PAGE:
The interference in Stroop task is based on the relative speed of processing view according to which reading of words is faster than naming of colours. There is parallel processing of the information for word and colour with a single response channel into which only one of the information can be admitted due to different speeds of processing. [7] Another hypothesis for the Stroop interference is automaticity in which it is believed that naming of ink requires more attention than naming of word (as naming of words is automatic). [8],[9]

Studies on effect of sleep deprivation on Stroop task have revealed inconsistent results. In a study by Hartley and Shirley there was increase in interference in evening in comparison to morning and was attributed to diurnal variation in alertness. [10]

Sagaspe et al. investigated the effect of 36 hours of wakefulness on Stroop task and reported no change in interference. [11] Cain et al. in their study evaluated the effect of 40 hours of wakefulness on stroop task. [12] They reported that the reaction time was slowest in incongruent condition and fastest in congruent condition. However, there was no change in interference or facilitation following sleep deprivation.

In a recent study, Bratzke et al. reported no significant variation in Stroop interference or facilitation following 40 hours of wakefulness. [13]

A thorough literature search revealed inconsistent findings of the effect of sleep deprivation on Stroop task. The present study evaluated the effect of 24 hours of sleep deprivation on interference on Color-Word Stroop task.


   Materials and Methods Top


Thirty healthy male medical student volunteers in the age group of 18-25 years were recruited for the study after explaining the procedure and taking written consent. The study was approved by the Institute Ethics Committee. The subjects were asked to refrain from caffeine or any other stimulant intake for at least 12 hours prior to the study. The volunteers with history of medical illness especially neurological diseases, smoking, alcohol, any other drug consumption or any medications (within last 7 days) were excluded from the study.

The subjects were familiarized with the test procedure before recordings. The task was computer based wherein the incongruent stimulus consisted of words "Red", "Blue", "Green" and "Yellow" written in a colour other than the one implied by the word e.g. "Red" written in blue. The neutral condition consisted of "XXX" in the above colours. The congruent condition had the same words written in corresponding colour. The task consisted of three blocks one after another. Each block had 72 trials of congruent, neutral and incongruent task. The subjects responded to the colour of the text. The reaction time in performing the task was noted along with the error rates.

The testing was done following a restful overnight sleep on days when no stressful activity like exams was scheduled. There were three recordings - Baseline (between 7-9 am), after 12 hours (7-9 pm) and after 24 hours (7-9 am, next day). The subjects were allowed to perform normal daily activities. They were not allowed to consume any stimulant during the 24 hours of testing.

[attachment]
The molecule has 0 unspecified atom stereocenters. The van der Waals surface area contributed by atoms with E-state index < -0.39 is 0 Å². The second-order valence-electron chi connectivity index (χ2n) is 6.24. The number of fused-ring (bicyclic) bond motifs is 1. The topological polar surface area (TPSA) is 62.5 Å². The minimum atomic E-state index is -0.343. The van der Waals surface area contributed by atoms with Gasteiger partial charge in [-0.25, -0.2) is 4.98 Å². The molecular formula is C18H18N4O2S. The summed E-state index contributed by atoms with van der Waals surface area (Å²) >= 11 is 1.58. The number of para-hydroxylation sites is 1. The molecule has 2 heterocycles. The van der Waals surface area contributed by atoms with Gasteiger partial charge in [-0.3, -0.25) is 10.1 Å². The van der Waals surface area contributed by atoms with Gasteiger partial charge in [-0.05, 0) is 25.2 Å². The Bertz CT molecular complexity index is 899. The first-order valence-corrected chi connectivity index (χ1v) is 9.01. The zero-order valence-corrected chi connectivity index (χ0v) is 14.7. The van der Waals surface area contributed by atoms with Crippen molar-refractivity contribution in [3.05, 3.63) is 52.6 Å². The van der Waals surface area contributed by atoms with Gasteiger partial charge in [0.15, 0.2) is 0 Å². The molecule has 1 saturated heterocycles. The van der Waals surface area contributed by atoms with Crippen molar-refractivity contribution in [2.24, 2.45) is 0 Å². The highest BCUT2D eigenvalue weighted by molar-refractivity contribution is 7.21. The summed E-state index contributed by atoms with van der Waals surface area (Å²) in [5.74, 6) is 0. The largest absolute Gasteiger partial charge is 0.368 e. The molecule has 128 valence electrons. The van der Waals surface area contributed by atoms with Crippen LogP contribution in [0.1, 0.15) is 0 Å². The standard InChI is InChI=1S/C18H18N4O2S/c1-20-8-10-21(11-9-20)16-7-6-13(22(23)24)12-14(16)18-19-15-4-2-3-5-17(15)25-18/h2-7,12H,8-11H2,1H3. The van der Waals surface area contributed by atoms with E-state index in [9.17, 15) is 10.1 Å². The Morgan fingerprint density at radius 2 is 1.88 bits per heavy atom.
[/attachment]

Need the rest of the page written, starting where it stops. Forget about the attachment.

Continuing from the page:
The mean reaction times and errors during the sessions were analyzed using repeated measures ANOVA by SPSS 17.


   Results and Discussion Top


The present study evaluated the effect of 24hours of sleep deprivation on Stroop task. The results are summarized in [Table 1] and [Table 2].
Table 1: Reaction time in ms (Mean ± SD)

Click here to view
Table 2: Number of errors (Mean ± SD)

Click here to view


[Table 1] shows the reaction times in milliseconds. The results revealed no significant difference in the reaction times between the three blocks thereby indicating no effect of practice. The reaction time was significantly different (P < 0.05) in incongruent and congruent condition when compared to neutral condition.

The reaction times were significantly increased after 24hours of sleep deprivation when compared to the baseline (P < 0.05). A comparison of the reaction times after 12 hours and 24 hours also revealed a significant difference (P < 0.05).

However, there was no significant change in interference (difference in reaction times for neutral and incongruent condition) and facilitation (difference in reaction time for congruent and neutral condition). The mean value of interference changed from 61 ms at baseline to 64.4 ms after 12 hours and 75.3ms after 24 hours of sleep deprivation. The mean value of facilitation changed non-significantly from 36.3 ms at baseline to 34.3 ms after 12 hours and 33.2ms after 24 hours of sleep deprivation. The number of errors also did not show a significant change during the three conditions at three different times.

Our findings of change in reaction times in congruent and incongruent conditions are similar to those of Cain et al. [12] Cain et al. also reported slowest reaction time in incongruent condition and fastest in congruent condition. Our findings of increase in reaction times are also similar to theirs, who reported an increase in reaction times in the three conditions till 24 hours with a plateau being achieved after that till 40 hours of sleep deprivation. [7]

The present study revealed no change in interference and facilitation after 24 hours of sleep deprivation. Similar findings have been reported in previous studies by Cain et al. and Bratzke et al. [12],[13] Both Cain et al. and Bratzke et al. evaluated the effect of 40 hours of sleep deprivation on Stroop interference and facilitation. Similar findings of no change in interference have been reported by Sagaspe et al. after 36 hours of sleep deprivation. [11]